Model simulations were performed on the new Cheyenne high-performance computing platform built for the National Center for Atmospheric Research (NCAR) by Silicon Graphics International (SGI). A total of 22.8-million core hours were used to run a total of 2,227 years for this set of simulations. Comprehensive output has been produced to enable the analysis of various topics. Monthly output is available for the atmosphere, ocean, land, sea ice, and river runoff. Higher temporal resolution output has been produced for certain atmospheric variables, including a 10-day instantaneous output of important stratospheric tracers and reaction rates of the most important stratospheric reactions; daily mean output of important climate, transport, and aerosol variables; 6-hourly mean output for investigating the diurnal cycle of temperature and wind on the full horizontal and vertical model grid; and other climate variables related to clouds, precipitation, and radiation. General diagnostics of the ensemble results for the atmosphere, land, ice, and ocean, as well as information on how to download the output from the NCAR Earth System Grid (ESG), are available at www.cesm.ucar.edu/projects/community-projects/GLENS/.
ACHIEVING TEMPERATURE GOALS.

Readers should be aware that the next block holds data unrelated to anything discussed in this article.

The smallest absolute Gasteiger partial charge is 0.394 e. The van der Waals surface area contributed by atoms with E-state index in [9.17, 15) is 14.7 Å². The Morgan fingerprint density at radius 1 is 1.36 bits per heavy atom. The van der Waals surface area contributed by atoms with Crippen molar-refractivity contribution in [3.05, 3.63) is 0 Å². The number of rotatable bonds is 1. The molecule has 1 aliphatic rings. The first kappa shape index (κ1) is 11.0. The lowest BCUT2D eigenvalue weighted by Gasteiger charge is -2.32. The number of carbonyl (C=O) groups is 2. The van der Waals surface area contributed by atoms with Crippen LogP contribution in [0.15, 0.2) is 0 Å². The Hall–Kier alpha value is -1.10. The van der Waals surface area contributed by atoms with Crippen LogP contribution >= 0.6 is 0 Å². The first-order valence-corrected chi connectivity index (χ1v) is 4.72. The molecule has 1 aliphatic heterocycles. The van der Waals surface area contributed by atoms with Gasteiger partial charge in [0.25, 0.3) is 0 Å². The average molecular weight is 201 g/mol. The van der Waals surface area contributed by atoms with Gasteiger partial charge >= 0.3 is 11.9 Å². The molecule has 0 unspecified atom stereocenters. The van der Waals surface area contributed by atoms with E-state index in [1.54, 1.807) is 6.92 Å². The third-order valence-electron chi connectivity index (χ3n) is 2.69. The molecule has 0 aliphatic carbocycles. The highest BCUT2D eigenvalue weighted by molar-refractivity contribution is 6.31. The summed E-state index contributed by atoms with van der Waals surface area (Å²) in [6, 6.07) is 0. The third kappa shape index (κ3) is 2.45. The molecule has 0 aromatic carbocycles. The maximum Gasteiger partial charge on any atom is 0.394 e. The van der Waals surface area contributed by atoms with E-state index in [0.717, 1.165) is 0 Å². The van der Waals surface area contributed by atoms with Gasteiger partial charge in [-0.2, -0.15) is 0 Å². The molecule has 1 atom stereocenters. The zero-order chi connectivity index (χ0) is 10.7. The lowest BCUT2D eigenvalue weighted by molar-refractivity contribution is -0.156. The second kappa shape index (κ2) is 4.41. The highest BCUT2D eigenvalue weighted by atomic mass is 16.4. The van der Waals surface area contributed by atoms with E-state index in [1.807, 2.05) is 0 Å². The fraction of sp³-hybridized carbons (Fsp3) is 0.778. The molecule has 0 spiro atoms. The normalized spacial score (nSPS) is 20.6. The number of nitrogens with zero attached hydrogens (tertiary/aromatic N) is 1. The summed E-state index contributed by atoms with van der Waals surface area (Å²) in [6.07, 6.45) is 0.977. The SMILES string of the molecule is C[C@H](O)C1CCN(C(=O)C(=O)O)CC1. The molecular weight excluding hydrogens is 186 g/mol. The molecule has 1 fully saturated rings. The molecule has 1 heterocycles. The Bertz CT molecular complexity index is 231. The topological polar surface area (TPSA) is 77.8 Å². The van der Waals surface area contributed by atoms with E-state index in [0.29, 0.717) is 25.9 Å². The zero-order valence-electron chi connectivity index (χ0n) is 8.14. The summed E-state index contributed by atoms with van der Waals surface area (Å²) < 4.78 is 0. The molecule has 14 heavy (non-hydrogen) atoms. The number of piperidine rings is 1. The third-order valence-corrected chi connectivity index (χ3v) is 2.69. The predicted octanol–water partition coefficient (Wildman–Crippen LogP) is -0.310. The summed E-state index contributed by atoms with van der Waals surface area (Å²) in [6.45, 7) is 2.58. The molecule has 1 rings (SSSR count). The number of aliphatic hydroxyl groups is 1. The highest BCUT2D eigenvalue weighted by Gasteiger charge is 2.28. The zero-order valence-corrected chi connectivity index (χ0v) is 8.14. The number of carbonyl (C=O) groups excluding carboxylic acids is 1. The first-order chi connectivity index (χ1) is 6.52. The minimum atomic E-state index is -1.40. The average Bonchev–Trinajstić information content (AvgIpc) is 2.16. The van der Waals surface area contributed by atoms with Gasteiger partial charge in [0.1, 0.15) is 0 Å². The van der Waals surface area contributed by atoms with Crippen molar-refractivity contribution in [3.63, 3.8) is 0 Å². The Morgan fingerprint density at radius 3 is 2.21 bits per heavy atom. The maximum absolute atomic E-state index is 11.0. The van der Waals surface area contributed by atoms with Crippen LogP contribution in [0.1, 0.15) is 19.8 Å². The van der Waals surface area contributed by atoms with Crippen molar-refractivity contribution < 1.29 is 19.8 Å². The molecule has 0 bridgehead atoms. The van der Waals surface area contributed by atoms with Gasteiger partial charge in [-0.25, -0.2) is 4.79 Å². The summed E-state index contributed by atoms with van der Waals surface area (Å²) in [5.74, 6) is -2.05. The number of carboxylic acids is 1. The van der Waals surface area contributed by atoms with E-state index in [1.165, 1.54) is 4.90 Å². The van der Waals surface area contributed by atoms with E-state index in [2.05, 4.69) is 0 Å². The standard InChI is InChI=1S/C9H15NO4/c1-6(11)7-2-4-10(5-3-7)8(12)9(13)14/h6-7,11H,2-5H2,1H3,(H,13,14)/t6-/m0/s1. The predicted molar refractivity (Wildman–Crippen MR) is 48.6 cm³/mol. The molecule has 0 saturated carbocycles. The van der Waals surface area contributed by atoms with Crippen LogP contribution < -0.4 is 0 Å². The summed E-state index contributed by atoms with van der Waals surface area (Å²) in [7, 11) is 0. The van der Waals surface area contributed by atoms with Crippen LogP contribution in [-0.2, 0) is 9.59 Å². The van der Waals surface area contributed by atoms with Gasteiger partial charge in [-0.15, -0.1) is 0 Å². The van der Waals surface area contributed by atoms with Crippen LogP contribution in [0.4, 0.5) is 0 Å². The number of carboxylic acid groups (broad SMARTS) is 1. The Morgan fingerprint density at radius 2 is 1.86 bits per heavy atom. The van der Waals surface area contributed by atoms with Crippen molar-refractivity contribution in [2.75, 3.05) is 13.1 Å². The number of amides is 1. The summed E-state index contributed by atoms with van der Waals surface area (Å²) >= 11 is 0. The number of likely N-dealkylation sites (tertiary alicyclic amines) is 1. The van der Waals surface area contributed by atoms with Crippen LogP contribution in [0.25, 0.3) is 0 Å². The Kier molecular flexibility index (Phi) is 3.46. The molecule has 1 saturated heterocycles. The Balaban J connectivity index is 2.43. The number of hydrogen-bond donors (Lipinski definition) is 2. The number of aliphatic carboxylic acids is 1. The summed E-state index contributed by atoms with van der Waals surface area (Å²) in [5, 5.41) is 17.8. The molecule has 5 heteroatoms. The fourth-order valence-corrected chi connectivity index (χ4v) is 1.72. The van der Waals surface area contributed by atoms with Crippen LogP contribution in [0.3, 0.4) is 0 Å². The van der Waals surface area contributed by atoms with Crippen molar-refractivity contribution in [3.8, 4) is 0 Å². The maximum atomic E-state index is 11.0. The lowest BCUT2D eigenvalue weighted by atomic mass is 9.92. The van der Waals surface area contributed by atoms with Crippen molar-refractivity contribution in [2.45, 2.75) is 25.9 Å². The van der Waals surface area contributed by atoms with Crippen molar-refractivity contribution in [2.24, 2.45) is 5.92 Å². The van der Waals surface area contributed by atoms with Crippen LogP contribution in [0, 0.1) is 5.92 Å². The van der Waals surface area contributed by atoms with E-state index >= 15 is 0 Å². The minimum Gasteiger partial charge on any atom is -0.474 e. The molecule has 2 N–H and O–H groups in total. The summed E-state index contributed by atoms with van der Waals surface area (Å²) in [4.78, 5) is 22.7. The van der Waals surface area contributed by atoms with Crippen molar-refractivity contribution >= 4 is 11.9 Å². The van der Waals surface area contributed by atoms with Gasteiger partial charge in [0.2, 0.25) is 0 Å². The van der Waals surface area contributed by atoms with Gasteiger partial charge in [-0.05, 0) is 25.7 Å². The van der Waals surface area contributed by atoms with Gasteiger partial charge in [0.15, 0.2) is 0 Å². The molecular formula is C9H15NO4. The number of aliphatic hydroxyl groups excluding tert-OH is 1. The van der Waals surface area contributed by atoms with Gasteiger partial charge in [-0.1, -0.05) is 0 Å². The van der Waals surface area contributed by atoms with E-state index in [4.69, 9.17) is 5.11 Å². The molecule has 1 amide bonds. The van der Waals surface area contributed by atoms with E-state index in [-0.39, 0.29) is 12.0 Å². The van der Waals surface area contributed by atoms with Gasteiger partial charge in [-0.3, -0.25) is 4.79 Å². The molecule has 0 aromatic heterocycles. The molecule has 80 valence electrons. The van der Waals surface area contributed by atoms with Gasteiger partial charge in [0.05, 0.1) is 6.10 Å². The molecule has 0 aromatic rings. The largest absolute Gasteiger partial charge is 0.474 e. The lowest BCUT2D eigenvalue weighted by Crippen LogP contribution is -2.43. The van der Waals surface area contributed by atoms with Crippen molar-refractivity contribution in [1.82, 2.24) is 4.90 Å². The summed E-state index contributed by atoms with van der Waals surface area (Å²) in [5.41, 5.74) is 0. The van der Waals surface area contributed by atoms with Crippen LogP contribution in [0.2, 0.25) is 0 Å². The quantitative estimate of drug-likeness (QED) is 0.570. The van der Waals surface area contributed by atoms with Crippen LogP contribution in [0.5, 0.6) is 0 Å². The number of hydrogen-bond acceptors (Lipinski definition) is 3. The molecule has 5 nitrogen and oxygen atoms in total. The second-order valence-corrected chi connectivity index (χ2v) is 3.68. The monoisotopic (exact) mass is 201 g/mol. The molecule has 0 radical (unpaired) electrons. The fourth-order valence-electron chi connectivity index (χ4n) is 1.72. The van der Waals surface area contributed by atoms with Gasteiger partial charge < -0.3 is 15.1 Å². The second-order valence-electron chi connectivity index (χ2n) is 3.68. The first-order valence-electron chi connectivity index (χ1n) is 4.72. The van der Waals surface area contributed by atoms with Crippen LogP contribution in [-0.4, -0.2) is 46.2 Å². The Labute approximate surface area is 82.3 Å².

The basis for identifying four injection locations to maintain annually averaged temperature targets (T0, T1, and T2, as defined above) is a set of 42 single-grid-cell stratospheric injection experiments and combined injection experiments that identify the relationships between a single-grid-point stratospheric injection location and surface temperature changes (Tilmes et al. 2017; MacMartin et al. 2017). Both injection altitudes, at ∼1 and ∼5 km above the tropopause, were tested within these experiments, and it was found that the higher injection location, as used for this ensemble, is more efficient in reducing surface temperatures for the same injection amount, but may result in different impacts (Tilmes et al. 2017). The required SO2 injection rates at each of the four injection locations needed to meet the temperature targets can be estimated prior to the start of the simulations from those early experiments. However, because of uncertainties and nonlinearities in the response of the system to SO2 injection, these initial estimates would lead to gradually growing deviations from the target values. To compensate for this, we use a feedback algorithm that annually adjusts the injection rates at each of the four locations in response to simulated deviations from the temperature targets based on a weighted contribution of deviations in both the preceding year and integrated through the simulation to that date [for details, see MacMartin et al. (2014) and Kravitz et al. (2016, 2017)]. This algorithm aims toward maintaining the target values of T0, T1, and T2 over time.